Clothing Identity and the Embodiment of Age

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In J. Powell and T. Gilbert (eds) Aging and Identity: A Postmodern Dialogue, New York: Nova Science Publishers, 2009

Clothing, Identity and the Embodiment of Age Julia Twigg1

Identity and dress are intimately linked. Clothes display, express and shape identity, imbuing it with a directly material reality. They thus offer a useful lens through which to explore the possibly changing ways in which older identities are constituted in modern culture. In this chapter I will address three sets of questions. First I will ask how writers have understood the relationship between clothing and identity. How has this been have been theorised in sociological, anthropological and dress studies? I will then address how such understandings or analyses relate to, or can be related to, the situations of older people. Is there something different or specific about age? Lastly I will ask whether questions of clothing and dress shed light on established debates concerning the changing nature of ageing in late modern, consumer culture. Clothing not fashion The focus of the chapter is on clothing and dress rather than fashion. By clothing I mean the empirical reality of dressed bodies; and the approaches I draw on derive from sociological and anthropological traditions that regard clothing as a form of material culture, a species of situated body practice, and part of lived experience of people’s lives (Entwistle 2000a,b, Guy et al 2001, Hansen 2004, Weber and Mitchell 2004, Kuchler and Miller 2005). This focus is important for a group like older people who are not normally encompassed within fashion studies and whose dress is often excluded from its consideration, but who still wear clothes, make choices about them. In this chapter I will largely refer to the situations of older women. This is partly because of the established nature of debates in relation to women, the body and clothing, but it reflects also the 1

School of Social Policy, Sociology and Social Research, University of Kent, Canterbury, Kent, CT2 7NY, UK. j.m.twigg@kent.ac.uk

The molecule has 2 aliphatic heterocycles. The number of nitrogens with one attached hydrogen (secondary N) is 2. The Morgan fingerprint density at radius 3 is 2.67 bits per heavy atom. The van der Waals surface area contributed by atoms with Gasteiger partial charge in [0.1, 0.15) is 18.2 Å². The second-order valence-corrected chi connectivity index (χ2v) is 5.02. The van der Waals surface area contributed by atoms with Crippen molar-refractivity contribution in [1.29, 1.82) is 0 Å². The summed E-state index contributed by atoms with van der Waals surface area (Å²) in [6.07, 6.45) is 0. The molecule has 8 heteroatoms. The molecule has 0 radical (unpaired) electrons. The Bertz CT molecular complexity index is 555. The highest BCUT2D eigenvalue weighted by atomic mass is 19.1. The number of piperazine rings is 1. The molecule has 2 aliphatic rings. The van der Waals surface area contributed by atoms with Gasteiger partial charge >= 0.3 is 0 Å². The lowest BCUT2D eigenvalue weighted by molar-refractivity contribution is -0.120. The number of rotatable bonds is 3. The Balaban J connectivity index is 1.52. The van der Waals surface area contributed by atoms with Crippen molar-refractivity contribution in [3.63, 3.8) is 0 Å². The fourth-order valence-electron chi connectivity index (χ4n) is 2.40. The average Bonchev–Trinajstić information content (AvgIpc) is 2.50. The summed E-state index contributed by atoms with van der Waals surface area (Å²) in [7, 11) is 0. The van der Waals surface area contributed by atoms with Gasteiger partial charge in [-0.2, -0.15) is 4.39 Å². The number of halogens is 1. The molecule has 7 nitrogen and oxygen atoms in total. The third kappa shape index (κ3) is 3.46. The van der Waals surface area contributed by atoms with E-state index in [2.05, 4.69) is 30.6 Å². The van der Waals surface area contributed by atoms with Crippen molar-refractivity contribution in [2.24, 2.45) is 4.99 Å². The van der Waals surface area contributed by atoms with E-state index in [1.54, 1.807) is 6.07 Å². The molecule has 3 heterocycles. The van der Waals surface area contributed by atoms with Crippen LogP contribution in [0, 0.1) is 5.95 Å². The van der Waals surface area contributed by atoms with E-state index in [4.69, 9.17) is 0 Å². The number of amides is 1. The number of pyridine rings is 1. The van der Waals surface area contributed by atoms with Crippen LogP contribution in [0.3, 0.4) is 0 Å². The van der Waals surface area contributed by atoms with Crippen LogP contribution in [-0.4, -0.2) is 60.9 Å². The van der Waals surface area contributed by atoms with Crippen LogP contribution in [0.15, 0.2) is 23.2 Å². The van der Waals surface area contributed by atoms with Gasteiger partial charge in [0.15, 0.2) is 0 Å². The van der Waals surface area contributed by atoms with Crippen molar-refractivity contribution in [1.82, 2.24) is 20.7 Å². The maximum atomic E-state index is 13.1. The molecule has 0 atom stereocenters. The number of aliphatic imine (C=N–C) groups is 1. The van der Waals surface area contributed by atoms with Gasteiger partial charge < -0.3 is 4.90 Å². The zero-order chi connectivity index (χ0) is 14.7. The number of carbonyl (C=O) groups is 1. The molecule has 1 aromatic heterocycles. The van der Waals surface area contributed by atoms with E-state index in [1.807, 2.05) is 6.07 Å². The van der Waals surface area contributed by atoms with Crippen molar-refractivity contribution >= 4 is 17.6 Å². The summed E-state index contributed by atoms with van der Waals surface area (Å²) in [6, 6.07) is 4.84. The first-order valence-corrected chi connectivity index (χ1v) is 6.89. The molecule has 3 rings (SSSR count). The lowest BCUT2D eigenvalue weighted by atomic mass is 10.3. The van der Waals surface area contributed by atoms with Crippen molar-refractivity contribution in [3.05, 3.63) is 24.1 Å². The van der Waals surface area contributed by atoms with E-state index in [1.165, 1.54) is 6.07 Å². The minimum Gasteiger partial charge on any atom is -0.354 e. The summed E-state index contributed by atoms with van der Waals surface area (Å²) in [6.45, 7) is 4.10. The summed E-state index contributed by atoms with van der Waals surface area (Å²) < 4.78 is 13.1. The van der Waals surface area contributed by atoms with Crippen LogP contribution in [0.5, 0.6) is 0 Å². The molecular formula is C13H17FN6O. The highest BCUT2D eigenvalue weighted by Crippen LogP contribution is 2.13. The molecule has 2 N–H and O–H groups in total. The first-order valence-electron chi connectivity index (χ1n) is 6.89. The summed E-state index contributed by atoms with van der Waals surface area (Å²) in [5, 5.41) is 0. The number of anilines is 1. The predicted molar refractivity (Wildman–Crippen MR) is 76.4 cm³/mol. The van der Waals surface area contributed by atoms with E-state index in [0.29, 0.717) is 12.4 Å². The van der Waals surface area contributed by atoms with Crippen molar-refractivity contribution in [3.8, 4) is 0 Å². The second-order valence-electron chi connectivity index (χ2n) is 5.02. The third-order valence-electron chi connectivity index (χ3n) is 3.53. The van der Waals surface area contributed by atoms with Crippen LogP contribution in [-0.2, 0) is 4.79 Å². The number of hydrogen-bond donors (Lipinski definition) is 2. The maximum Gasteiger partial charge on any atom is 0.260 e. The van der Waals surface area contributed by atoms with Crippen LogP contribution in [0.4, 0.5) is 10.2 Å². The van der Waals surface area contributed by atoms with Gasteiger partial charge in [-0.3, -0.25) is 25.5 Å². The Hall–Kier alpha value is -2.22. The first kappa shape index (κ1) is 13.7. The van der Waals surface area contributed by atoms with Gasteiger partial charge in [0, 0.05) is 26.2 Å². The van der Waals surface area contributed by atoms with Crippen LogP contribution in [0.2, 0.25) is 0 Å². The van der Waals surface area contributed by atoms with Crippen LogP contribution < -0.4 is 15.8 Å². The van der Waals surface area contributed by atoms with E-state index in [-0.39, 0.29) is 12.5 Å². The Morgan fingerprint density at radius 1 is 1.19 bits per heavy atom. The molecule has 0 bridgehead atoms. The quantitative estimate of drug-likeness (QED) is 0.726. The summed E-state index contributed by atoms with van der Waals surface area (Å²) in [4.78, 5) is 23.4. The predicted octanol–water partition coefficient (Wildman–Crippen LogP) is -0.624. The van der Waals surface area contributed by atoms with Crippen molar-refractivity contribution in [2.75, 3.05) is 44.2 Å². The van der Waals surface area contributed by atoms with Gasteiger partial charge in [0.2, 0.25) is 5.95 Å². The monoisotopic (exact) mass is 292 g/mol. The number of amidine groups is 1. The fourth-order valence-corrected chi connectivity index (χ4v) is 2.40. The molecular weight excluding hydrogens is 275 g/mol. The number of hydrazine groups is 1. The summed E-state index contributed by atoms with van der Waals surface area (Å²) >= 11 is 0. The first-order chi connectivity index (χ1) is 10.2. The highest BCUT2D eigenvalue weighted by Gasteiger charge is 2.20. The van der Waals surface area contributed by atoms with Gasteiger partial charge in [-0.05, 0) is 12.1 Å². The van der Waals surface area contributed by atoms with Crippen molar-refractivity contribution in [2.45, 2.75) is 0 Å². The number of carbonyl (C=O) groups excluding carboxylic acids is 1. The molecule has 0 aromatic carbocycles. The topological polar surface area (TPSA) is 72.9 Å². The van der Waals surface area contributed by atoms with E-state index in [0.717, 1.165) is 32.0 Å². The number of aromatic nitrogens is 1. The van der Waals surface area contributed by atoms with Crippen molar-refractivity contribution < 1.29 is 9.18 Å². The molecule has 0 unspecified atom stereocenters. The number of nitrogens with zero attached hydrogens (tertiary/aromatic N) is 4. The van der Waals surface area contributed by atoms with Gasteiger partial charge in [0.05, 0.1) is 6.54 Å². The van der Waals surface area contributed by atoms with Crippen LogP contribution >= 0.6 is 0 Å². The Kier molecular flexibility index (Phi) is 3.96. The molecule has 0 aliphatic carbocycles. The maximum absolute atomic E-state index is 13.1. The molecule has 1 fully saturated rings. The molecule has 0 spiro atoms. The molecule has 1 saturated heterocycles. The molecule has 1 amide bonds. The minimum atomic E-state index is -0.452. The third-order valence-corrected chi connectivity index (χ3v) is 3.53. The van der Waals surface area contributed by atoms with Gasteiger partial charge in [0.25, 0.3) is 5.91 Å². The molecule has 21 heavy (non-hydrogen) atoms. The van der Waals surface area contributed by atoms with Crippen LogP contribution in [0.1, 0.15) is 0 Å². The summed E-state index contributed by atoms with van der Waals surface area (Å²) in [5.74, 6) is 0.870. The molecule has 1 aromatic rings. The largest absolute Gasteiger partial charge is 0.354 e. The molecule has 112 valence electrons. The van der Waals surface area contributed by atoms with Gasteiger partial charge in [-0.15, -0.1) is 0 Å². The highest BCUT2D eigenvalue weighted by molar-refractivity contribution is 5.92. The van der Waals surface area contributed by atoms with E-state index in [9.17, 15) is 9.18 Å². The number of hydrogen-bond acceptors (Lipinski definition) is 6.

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greater cultural involvement of women these areas. I do not, however, want to exclude men, and I will extend the analysis to them where possible. Clothing and identity The link between clothing and identity is a long established theme in dress studies, though one that has been given new impetus by the rise of postmodernism with its emphasis on identity. The link has been understood in a number of ways. The most prominent has been in terms of social class. From the time Veblen (1889) and Simmel (1904) onwards sociologists have explored the way in which clothing operates as part of class identity, with fashions diffusing down the social hierarchy as they are successively adopted and abandoned by elites, and as lower groups take up the style. Competitive class emulation is thus the engine of fashion. Bourdieu (1984) refined the account with analysis of the role of clothing as a marker of class distinction in which dress is an aspect of cultural capital, part of how elites establish, maintain and reproduce positions of power, reinforcing relation of dominance and subordination. More recently the dominance of class in the account of fashion has been challenged. The democratisation of fashion and the rise of street styles, has rendered its dynamic less central (Davis 1992, Crane 2000), with the result that other aspects of identity are increasingly emphasised. Of these, gender has always been the most significant. Indeed theorists like Entwistle (2000a) present fashion as essentially preoccupied with gender. Clothes have long been used to hide sexual difference in its strong biological sense, at the same time to pointing up and signaling it through assumptions concerning gender in clothing codes. Fashion thus helps to reproduce gender as a form of body style, producing a complex interplay between sexed bodies and gendered identities. Davis (1992) and Teeslon (1995) similarly regard the ambivalences...
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